“Worn” by Errol White and Davina Givan. Photograph by Mihaela Bodlovic

Fragility and Fallibility

Errol White and Davina Givan's “Worn”

The wavering, crepe paper-thin voice of an old man sings on a loop: “Jesus’ blood never failed me yet, never failed me . . . yet, Jesus blood . . . never failed me yet / This one thing, I know, for he loves me . . . . So.” This is the first track of the soundtrack of the delicate, beautiful film Worn, screened through the Byre Theatre St Andrews, and could only be an appropriate choice to open. The heartbreaking track, by composer Gavin Bryars, samples the singing of a homeless man recorded on the streets, a vulnerable man clinging to his faith like a branch in a storm. So too, do the dancers cling, to nuances and to each other.

Errol White and Davina Givan are the dancers, a duo who are married in real life, who interrogate large themes through their exquisite choreography. In this film, the aforementioned nuances are of human frailty and fallibility, explored through the body, yet also the strength and resilience. Together, they sometimes lie tangled up; sometimes, never quite reaching. They initially move in baby steps, tentative, testing out a new terrain. There are occasional Butoh influences at the beginning, in the disquiet of the quiet, the eerie stillness and near collapse. White cradles Givan as she slips, over and over, from his grasp. Then their steps are contemplative, meditative. There is a pleasing circularity here, a languid kind of lyricism to the bodies and their curving shapes.

Their extensions emulate the hands of a clock, time elapsed, and slipping away. Often they rise like cranes in a dimming skyline. But as the camera pans away, it is as though they are on the moon, figures trying to make contact and reaching outwards from a static position. They are not quite othered though, as so much contemporary dance seems to fixate on othering, on etheral bodies. This is absolutely corporeal, a display of flesh and blood, sweat in embraces and the promise of the tastes of potential kisses. When White seems to disappear at one point, Givan follows. It’s as sexually-charged as it is moving to witness. You cannot fake this kind of chemistry.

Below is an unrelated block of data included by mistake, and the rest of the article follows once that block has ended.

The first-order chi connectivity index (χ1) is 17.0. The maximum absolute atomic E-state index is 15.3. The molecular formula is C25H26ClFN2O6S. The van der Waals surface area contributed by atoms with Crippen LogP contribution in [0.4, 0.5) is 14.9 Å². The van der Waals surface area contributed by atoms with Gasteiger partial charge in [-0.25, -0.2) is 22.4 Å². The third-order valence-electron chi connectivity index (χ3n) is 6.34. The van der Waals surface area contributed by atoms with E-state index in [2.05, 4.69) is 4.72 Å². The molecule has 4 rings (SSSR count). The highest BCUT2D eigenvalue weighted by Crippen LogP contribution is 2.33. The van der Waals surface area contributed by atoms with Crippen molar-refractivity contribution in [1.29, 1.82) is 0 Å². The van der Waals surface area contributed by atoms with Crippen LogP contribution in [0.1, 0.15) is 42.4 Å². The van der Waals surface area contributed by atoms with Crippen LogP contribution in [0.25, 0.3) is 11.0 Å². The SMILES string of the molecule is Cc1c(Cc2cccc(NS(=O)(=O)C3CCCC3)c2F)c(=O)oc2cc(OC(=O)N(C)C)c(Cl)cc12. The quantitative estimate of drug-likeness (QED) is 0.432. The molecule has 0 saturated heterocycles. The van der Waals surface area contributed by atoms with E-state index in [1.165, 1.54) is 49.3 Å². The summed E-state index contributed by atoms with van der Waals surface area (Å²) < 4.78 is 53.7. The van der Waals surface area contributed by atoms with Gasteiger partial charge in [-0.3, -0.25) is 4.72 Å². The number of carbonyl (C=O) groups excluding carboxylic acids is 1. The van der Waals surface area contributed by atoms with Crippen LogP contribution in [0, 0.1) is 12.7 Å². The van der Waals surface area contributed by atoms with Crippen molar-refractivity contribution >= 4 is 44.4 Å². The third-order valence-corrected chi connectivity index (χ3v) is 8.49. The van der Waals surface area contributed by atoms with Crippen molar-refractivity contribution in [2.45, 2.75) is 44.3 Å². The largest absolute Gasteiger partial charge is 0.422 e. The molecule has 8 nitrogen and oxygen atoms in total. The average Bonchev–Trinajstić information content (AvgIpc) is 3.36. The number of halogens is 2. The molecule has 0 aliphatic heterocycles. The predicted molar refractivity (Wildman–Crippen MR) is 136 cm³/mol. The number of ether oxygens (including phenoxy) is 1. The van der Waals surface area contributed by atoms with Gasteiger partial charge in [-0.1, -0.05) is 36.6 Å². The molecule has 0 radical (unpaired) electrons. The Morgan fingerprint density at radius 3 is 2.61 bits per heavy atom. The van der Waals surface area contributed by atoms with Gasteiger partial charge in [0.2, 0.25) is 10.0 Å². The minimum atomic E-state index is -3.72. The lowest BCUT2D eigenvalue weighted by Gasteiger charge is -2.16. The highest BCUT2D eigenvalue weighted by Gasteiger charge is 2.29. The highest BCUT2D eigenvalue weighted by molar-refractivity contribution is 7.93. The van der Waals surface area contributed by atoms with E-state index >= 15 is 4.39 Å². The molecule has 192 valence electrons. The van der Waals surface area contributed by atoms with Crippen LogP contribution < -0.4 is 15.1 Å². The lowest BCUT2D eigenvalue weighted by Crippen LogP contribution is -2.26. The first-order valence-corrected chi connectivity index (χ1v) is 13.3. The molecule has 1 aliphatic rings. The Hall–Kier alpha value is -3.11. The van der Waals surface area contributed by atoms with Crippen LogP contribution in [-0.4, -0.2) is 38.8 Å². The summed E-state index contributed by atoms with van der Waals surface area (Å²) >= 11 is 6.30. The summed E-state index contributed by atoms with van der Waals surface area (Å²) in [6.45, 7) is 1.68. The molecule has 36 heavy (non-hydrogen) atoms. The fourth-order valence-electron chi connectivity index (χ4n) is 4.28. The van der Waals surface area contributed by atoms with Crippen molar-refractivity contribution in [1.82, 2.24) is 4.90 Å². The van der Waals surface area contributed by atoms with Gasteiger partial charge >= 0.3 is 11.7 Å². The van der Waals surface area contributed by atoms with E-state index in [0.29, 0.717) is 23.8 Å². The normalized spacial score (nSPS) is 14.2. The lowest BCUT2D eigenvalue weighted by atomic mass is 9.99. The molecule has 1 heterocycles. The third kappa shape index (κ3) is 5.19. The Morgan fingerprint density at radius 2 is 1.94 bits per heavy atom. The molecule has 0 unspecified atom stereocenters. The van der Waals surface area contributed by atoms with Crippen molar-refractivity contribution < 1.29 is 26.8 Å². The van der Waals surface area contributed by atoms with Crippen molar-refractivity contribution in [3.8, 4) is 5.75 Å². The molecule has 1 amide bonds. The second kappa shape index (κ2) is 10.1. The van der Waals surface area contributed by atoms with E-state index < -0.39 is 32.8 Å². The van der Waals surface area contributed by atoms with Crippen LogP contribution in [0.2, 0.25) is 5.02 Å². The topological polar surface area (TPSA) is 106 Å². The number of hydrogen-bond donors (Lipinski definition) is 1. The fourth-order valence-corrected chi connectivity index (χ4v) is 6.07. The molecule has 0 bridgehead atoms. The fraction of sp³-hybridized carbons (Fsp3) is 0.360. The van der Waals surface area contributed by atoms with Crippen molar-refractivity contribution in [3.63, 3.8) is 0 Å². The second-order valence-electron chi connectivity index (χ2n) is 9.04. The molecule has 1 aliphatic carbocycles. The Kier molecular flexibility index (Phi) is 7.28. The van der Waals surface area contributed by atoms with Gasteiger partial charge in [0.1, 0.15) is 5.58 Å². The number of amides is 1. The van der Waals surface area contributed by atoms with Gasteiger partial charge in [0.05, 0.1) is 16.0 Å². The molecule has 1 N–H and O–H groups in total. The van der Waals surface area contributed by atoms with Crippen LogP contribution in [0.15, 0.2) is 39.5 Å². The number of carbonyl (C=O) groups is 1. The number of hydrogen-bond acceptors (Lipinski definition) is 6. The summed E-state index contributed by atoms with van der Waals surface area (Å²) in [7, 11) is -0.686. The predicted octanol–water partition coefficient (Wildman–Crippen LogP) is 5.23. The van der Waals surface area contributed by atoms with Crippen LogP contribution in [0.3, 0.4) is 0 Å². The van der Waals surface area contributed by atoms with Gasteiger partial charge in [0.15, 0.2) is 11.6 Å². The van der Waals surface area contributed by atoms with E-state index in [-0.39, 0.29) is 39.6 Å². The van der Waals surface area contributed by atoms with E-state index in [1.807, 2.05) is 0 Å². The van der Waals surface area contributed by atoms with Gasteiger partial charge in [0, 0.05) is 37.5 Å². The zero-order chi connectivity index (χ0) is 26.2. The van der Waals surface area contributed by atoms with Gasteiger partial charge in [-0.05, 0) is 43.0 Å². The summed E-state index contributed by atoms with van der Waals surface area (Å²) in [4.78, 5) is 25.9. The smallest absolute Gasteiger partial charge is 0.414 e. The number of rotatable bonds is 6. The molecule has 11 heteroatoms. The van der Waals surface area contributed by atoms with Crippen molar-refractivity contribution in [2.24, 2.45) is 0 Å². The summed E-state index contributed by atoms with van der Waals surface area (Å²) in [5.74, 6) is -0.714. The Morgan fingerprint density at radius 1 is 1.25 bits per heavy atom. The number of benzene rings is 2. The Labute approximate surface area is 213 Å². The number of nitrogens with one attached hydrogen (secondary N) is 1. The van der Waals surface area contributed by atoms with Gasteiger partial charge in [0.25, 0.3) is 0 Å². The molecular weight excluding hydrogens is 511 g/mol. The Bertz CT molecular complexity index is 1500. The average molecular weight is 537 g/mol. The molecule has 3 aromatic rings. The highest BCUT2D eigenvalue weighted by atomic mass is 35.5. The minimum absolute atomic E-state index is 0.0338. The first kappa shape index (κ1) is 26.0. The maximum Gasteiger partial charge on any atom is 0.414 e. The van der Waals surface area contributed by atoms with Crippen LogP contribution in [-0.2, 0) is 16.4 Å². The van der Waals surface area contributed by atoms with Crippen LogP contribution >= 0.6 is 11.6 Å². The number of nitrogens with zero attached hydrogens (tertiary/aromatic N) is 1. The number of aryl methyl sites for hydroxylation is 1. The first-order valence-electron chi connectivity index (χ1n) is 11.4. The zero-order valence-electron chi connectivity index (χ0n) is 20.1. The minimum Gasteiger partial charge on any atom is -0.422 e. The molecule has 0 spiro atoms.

Givan arches her back, as White ominously creeps around her in a circle. She rises, and together they are locked into a tentative half-crouching dance before lifts and slow tumbles. Soon though, they crawl away from their respective spaces, as though testing out a parting of the ways romantically. And Travis’ heartbreaking confessional speech to Jane from the classic film Paris, Texas frames Givan’s gorgeous, dreamlike solo which sees her almost grow visibly taller—a trick of the camera, but also through her graceful skyward stretch.

It seems mired in this tension—the push towards, and pull away from—each other, together, yet separate, but always returning to the source. Sometimes they are more akin to warriors rather than loving partners, with hands on thighs, almost swaggering. It all culminates in little  tests of strength, where both grapple in an increasingly intense embrace, and an attempt to lift one another up—clinging, clinging, always back together.

The gentle electronic creaks and cracks of the beautiful soundtrack from Tiago Cerquiera create a modern framework for the piece—there’s little here that doesn’t feel very much of the moment. This is further reinforced by the stark, sci-fi neon blue lighting from Simon Wilkinson, which obscures then reveals in equal measure.

The gold cracks on the floor, inspired by kintsugi, the art of using gold and silver to mend broken Japanese pottery, here designed by Yvonne Buskie, could be cracks on the pavement, or tendrils of plants in spring, buds blossoming, and as the two reconvene, there is the sense of resolve, of two working things through, despite all obstacles in the path. Clinging, becoming one, they’re stronger together.

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